Runners Up: If Berardo’s collection strikes as too international, head to Alecrim 50 Galeria de Arte to track trending Portuguese artists like Domingos Rego. Bonus: the Centro de Arte Moderna traces the evolution of Portuguese modernism through the 20th century, and the Museu do Chiado goes back several extra decades to deepen that archival journey.
Courtesy of Galleria Giacomo Guidi's Facebook
Instead Of: The Colosseum
Go To: Galleria Giacomo Guidi
Ignore the temptation to carve your name on the battlefields of gladiators past, and head to this diverse and engulfing showcase of Italian contemporary art. Starting on the tenth, Guidi’s gallery offers colorful psychedelia from natives Edoardo Cicconi and Maurizio Donzelli next to brooding international works: Gerald Bruneau’s attempt to communicate with the legacy of Andy Warhol’s dust and the Duskmann group’s forays “between art and design.”
Runners Up: Galleria Lorcan O’Neill to wander through the ashy female figures in Tracey Emin’s “Waiting to Love,” MACRO for a two-location look at Rome’s contemporary scene, and the Galleria Borghese for a Bernini and Caravaggio fix without the Vatican’s panic-inducing crowds.
Courtesy of W139's Facebook
Instead Of: The Rijksmuseum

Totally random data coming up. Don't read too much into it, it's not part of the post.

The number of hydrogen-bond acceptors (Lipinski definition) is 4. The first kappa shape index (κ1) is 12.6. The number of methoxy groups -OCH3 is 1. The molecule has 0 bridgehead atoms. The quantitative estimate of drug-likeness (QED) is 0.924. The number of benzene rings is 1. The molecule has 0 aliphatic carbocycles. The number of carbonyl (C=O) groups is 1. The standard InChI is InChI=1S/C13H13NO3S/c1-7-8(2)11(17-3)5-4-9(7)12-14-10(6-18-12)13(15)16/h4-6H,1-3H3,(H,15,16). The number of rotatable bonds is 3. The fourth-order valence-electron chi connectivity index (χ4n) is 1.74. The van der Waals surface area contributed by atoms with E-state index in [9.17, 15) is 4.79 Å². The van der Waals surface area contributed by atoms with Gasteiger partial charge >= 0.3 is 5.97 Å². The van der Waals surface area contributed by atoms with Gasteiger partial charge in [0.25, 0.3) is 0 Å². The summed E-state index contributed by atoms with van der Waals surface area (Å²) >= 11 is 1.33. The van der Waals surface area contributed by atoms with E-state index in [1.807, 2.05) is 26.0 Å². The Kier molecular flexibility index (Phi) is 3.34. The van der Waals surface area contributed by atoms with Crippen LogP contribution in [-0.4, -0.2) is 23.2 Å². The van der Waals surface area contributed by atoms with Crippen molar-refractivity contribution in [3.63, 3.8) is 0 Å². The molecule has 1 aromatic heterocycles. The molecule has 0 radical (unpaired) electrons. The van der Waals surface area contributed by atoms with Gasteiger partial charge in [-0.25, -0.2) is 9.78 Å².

Go To: W139
“Can fringes still exist within the art world?” asks the red light district gallery’s new show Wiegedood. With work from three Belgian artists and two Russian documentary makers, W139 looks at how a countercultural past -- like its own -- becomes assimilated into a mainstream consumer market -- like the Rijksmuseum’s beloved Rembrandts and Vermeers. Exploring this provocative “wasteland in which art becomes possible” offers a real peek into the Amsterdam contemporary scene, and the ruthless criticism that comes with it.
Runners Up: Simmer down at Gerhard Hofland Gallery with Simon Hemmer’s delicate drawings and Wolfgang Flad’s plywood sculptures. Head to the Cobra Museum for a deep investigation of a narrow avant-garde movement that lasted just three years in Copenhagen, Brussels and Amsterdam, but opt for Stedelijk Museum if you prefer the breadth of 90,000 artworks that range from van Gogh to Mondrian.
Courtesy of Getty/John MacDougall
Instead Of: The East Side Gallery
Go To: Sammlung Boros
Housed in a converted bunker turned raunchy nightclub, this privately curated gallery is as rooted in Berlin’s history as the murals painted on the East Side’s walls. But the collection’s multimedia installations feature exquisite and little-seen works from the likes of Ai Weiwei and Dirk Bell. And, unlike the public paintings, the collection maintains the past’s sense of exclusivity. Visitors enter in guided groups of 12, and reservations are required, so plan ahead if you want to visit.
Runners Up: Museum Berggruen for 120 Picassos and 70 Paul Klees, Carlier Gebauer to peek into Berlin’s trendiest gallery scene with new works from Janaina Tschäpe and Dor Guez, and Hamburger Bahnhof to balance out all that intimacy with a massive contemporary collection in a repurposed train station.
Courtesy of Flickr
Instead Of: The Prague Castle
Go To: Dox Centre for Contemporary Art